Ph.D. Biochemistry and Molecular Biology
2004, Louisiana State University Medical Center
Office: 255A Life Sciences Building
Phone: (864) 656-1406
Research Focus Areas
Cell and Developmental Biology
Microbial pathogens utilize a variety of strategies to facilitate survival in the infected host. One of the most important mechanisms is the ability to respond to stress and adapt to an adverse host environment. Therefore, inhibiting stress response pathways constitutes a promising antimicrobial therapy.
I study a human fungal pathogen Cryptococcus neoformans to understand the mechanistic cellular processes used by pathogenic microorganisms to allow survival in the infected host. C. neoformans is a major opportunistic fungal pathogen worldwide and a leading cause of morbidity and mortality in AIDS patients. In addition, the sibling species, Cryptococcus gattii is responsible for the recent outbreak of fungal-caused meningitis in the Pacific north-west of the U.S.
Our work with C. neoformans has led us to hypothesize that this pathogen has evolved unique pathways to control cell division in a manner that allows it to survive within a human host. Testing this hypothesis would provide insights into how eukaryotic pathogens adapt to the host environment and could potentially reveal new targets for therapeutic interventions. In addition, our research will lead to an improved understanding of the evolutionary events that have resulted in alternative mechanisms of mitosis. My research program has the following three main aims: 1. Explore molecular basis for stress-induced changes in ploidy in C. neoformans, 2. Explain the intriguing interconnection between cytokinesis, endocytosis, and stress response in C. neoformans, 3. Elucidate the function of septins, filament forming GTPases, in stress response and pathogenicity of C. neoformans.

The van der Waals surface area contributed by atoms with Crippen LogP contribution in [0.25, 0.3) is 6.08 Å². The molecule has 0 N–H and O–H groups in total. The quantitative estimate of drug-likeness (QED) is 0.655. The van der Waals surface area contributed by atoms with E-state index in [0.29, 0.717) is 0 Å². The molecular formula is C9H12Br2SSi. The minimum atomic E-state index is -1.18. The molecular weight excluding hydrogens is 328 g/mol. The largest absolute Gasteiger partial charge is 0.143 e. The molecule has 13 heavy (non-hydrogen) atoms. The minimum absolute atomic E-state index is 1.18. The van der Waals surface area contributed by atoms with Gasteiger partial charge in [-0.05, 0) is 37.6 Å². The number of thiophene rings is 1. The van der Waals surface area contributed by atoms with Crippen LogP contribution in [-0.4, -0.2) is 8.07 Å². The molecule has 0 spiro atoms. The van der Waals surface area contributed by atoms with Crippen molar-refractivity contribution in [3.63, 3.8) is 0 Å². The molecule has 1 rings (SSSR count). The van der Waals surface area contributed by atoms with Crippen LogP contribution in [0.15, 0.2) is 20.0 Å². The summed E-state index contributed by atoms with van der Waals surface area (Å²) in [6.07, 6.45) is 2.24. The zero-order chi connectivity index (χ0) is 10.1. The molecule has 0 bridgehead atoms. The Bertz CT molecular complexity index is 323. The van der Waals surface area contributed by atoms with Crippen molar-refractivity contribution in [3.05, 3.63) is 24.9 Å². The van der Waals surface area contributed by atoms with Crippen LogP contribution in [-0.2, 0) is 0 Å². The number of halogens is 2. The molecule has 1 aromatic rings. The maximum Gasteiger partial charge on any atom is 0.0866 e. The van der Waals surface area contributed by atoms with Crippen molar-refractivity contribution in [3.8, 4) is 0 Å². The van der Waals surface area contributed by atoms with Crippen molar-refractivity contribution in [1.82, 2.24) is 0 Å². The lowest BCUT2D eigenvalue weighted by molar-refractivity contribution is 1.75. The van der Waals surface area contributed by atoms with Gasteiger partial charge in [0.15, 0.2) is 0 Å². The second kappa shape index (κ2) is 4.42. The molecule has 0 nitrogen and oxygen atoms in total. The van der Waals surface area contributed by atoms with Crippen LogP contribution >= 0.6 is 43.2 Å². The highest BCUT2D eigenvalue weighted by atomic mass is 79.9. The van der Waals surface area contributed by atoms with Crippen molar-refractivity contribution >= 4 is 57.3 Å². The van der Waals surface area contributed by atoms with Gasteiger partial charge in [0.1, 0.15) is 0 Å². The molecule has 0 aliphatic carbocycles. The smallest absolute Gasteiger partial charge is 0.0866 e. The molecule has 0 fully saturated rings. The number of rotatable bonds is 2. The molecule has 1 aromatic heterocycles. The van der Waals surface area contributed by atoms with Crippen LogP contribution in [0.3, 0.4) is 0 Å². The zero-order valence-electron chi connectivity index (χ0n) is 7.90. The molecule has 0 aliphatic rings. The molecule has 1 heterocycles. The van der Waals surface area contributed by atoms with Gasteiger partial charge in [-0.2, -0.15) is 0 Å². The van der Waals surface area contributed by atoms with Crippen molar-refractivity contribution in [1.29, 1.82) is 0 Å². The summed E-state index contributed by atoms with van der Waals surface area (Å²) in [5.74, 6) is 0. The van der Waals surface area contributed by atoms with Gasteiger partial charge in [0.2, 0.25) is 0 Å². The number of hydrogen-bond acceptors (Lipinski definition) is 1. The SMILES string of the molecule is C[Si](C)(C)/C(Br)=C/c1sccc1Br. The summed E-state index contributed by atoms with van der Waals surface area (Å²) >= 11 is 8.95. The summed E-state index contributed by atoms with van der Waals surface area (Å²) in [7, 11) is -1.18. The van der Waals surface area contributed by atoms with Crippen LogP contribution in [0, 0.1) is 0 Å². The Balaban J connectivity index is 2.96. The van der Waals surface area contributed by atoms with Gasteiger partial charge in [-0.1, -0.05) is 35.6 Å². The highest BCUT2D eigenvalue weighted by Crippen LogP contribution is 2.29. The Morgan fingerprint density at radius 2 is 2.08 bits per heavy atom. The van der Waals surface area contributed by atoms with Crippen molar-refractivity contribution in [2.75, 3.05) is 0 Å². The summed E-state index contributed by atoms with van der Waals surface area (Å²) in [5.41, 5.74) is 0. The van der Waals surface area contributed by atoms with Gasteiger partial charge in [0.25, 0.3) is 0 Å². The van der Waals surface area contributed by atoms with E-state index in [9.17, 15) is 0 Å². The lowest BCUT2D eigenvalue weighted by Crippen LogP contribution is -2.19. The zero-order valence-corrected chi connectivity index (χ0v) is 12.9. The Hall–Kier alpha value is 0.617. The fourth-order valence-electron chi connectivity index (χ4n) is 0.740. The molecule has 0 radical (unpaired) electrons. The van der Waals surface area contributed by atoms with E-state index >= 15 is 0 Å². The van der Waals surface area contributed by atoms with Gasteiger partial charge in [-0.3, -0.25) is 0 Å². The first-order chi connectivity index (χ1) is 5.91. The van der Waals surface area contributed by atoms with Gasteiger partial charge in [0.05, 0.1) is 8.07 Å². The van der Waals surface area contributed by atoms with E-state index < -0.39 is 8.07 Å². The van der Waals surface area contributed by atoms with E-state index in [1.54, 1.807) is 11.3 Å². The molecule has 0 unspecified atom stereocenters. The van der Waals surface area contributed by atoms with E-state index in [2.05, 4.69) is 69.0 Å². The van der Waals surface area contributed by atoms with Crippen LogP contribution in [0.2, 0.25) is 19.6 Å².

Figure 1. Scanning Electron Microscope image of an abnormal basidium (specialized spore producing cell) of Cryptococcus neoformans mutant that lacks properly assembled septin filaments.
Figure 2. 3D reconstruction model of Cryptococcus neoformans yeast cell showing centromeres (red) and microtubules (green).
Kozubowski L, Yadav V, Chatterjee G, Sridhar S, Yamaguchi M, Kawamoto S, Bose I, Heitman J, Sanyal K, Ordered kinetochore assembly in the human fungal pathogen basidiomycetous yeast Cryptococcus neoformans, MBio, 2013 (in press)
Ballou ER, Kozubowski L, Nichols CB, Alspaugh JA, Ras1 Acts through Duplicated Cdc42 and Rac Proteins to Regulate Morphogenesis and Pathogenesis in the Human Fungal Pathogen Cryptococcus neoformans., PLoS Genet. 2013 Aug 9 (8)
Kozubowski L, Heitman J, Profiling a killer, the development of Cryptococcus neoformans, FEMS Microbiol Rev., 2012 Jan; 36(1):78-94
Aboobakar EF, Wang X, Heitman J, and Kozubowski L, The C2 domain protein Cts1 functions in the calcineurin signaling circuit during high temperature stress responses in Cryptococcus neoformans, Eukaryot Cell, 2011 Dec; 10(12):1714-23
Kozubowski L, Aboobakar AF, Cardenas ME, Heitman J, Calcineurin co-localizes with P-bodies and stress granules during thermal stress in Cryptococcus neoformans, Eukaryot Cell 2011 Nov; 10(11):1396-402
Kozubowski L, Thompson JW, Cardenas ME, Moseley MA, Heitman J, Association of Calcineurin with the COPI Protein Sec28 and the COPII Protein Sec13 Revealed by Quantitative Proteomics, PLoS One. 2011; 6(10):e25280
Kozubowski L, Heitman J, Septins enforce morphogenetic events during sexual reproduction and contribute to virulence of Cryptococcus neoformans, Mol Microbiol, 2010 Feb 25, 658-75
Kozubowski L, Lee SC, Heitman J, Signaling pathways in the pathogenesis of Cryptococcus, Cell Microbiol, 2009 Mar 19, 11:370-80
Kozubowski L, Saito K, Johnson JM, Howell AS, Zyla TR, Lew DJ, Symmetry-Breaking Polarization Driven by a Cdc42p GEF-PAK Complex, Curr Biol, 2008 Nov 25, 18:1719-26